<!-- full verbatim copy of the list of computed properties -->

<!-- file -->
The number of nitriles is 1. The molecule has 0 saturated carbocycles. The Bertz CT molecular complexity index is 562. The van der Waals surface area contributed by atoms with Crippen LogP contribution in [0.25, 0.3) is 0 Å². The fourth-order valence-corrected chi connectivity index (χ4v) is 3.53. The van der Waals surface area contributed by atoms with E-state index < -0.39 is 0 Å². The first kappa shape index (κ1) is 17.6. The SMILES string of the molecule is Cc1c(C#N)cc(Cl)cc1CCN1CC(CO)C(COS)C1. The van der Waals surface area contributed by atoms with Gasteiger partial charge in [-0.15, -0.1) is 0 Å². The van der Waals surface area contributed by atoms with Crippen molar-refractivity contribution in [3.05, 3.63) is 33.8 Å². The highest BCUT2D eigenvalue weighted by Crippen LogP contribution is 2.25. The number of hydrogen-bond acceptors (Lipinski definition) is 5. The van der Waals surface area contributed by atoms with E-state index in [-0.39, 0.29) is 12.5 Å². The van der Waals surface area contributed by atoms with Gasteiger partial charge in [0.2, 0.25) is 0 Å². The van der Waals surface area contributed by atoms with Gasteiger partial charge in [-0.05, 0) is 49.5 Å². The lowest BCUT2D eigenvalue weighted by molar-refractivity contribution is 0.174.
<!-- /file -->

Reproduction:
The number of nitriles is 1. The molecule has 0 saturated carbocycles. The Bertz CT molecular complexity index is 562. The van der Waals surface area contributed by atoms with Crippen LogP contribution in [0.25, 0.3) is 0 Å². The fourth-order valence-corrected chi connectivity index (χ4v) is 3.53. The van der Waals surface area contributed by atoms with E-state index < -0.39 is 0 Å². The first kappa shape index (κ1) is 17.6. The SMILES string of the molecule is Cc1c(C#N)cc(Cl)cc1CCN1CC(CO)C(COS)C1. The van der Waals surface area contributed by atoms with Gasteiger partial charge in [-0.15, -0.1) is 0 Å². The van der Waals surface area contributed by atoms with Crippen molar-refractivity contribution in [3.05, 3.63) is 33.8 Å². The highest BCUT2D eigenvalue weighted by Crippen LogP contribution is 2.25. The number of hydrogen-bond acceptors (Lipinski definition) is 5. The van der Waals surface area contributed by atoms with E-state index in [-0.39, 0.29) is 12.5 Å². The van der Waals surface area contributed by atoms with Gasteiger partial charge in [0.2, 0.25) is 0 Å². The van der Waals surface area contributed by atoms with Gasteiger partial charge in [-0.05, 0) is 49.5 Å². The lowest BCUT2D eigenvalue weighted by molar-refractivity contribution is 0.174.